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Mechanical Formulas

Vogel 4/17/2018

Vogel Mechanical FormulasVogel's guide to mechanical formulas.

Mechanical Formulas

Note: For practical convenience, some of the units in the formulae following are not S1 units; for example, rotational frequency is commonly measured in revolutions per minute, although the S1 unit is revolutions per second. In these servo drive formulae, the terms used are as tabulated above.Those which are in non-S1 units are marked *.

Linear Motion

Mechanical Formulas

Consider a body mass m acted upon by a single force F, Fig A. The body accelerates in the direction in which the force is acting, at a rate given by:

A = F/m

After a time t has elapsed, the body has achieved a velocity v, where:

v = u + at

(u is the initial velocity, before the force F was applied. If the body was initially at rest, u is zero)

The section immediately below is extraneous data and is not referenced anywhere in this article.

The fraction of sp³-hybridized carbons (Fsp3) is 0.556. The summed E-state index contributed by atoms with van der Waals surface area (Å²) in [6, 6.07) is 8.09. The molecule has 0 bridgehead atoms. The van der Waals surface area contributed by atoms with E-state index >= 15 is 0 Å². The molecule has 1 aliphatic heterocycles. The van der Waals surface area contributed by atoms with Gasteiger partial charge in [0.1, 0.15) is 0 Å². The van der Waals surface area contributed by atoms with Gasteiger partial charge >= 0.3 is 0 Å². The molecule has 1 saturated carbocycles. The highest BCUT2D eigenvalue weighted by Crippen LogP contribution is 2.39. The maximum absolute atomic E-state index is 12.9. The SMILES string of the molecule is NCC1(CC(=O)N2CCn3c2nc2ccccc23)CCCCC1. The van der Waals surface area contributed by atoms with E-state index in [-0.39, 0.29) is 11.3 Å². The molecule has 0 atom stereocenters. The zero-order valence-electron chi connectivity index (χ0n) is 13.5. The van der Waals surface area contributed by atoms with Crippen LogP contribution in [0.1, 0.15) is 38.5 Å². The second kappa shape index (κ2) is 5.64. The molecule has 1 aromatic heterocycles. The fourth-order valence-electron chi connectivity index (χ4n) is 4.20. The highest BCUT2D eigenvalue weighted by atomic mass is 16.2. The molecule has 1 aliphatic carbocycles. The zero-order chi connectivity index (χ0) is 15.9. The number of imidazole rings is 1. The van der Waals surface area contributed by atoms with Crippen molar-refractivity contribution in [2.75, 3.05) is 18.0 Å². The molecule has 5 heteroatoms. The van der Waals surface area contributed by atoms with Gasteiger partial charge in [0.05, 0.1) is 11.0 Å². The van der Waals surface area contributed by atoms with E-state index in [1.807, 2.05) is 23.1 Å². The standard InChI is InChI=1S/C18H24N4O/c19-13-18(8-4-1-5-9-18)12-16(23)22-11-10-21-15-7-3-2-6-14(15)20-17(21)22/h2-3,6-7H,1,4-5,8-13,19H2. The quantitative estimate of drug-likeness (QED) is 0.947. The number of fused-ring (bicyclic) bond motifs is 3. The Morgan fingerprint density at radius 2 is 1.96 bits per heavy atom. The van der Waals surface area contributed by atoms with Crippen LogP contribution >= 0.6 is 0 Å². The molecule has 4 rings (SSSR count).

The distance, s, travelled by the body during time t is

s = ut + at2/2

Distance and velocity are related by the following equation, derived from the two previous ones:

v2 - u2 = 2as

The work done by the force in accelerating the body is the product of force and distance:

W = Fs

The kinetic energy of the body, ie the energy which it possesses by virtue of its motion, is the product of its mass and the square of its velocity:

Ek = mv2/2 

Furthermore, since energy is conserved, the work done by the force is equal to the change in the body's kinetic energy (neglecting losses):

W = m(v2 - u2)/2

Power is the rate at which work is done, therefore it is the product of force and velocity:

P = Fv